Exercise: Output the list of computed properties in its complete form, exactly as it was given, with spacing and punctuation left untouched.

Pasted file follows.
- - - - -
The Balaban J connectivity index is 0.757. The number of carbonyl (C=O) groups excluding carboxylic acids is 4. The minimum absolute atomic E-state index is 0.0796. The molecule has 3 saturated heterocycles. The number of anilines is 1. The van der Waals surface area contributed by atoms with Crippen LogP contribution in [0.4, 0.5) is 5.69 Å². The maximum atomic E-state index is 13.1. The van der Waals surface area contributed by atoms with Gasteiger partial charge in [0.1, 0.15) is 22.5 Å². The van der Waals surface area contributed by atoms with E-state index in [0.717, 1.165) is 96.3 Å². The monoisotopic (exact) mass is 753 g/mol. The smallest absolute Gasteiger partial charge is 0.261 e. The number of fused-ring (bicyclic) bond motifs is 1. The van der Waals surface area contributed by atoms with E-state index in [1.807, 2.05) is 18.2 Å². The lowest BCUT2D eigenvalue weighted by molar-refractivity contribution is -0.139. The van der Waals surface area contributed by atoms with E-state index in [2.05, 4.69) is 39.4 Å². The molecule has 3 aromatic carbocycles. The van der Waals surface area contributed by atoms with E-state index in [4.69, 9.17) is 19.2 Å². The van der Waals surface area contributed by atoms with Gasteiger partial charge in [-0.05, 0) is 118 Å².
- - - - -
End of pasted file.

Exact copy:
The Balaban J connectivity index is 0.757. The number of carbonyl (C=O) groups excluding carboxylic acids is 4. The minimum absolute atomic E-state index is 0.0796. The molecule has 3 saturated heterocycles. The number of anilines is 1. The van der Waals surface area contributed by atoms with Crippen LogP contribution in [0.4, 0.5) is 5.69 Å². The maximum atomic E-state index is 13.1. The van der Waals surface area contributed by atoms with Gasteiger partial charge in [0.1, 0.15) is 22.5 Å². The van der Waals surface area contributed by atoms with E-state index in [0.717, 1.165) is 96.3 Å². The monoisotopic (exact) mass is 753 g/mol. The smallest absolute Gasteiger partial charge is 0.261 e. The number of fused-ring (bicyclic) bond motifs is 1. The van der Waals surface area contributed by atoms with E-state index in [1.807, 2.05) is 18.2 Å². The lowest BCUT2D eigenvalue weighted by molar-refractivity contribution is -0.139. The van der Waals surface area contributed by atoms with E-state index in [2.05, 4.69) is 39.4 Å². The molecule has 3 aromatic carbocycles. The van der Waals surface area contributed by atoms with E-state index in [4.69, 9.17) is 19.2 Å². The van der Waals surface area contributed by atoms with Gasteiger partial charge in [-0.05, 0) is 118 Å².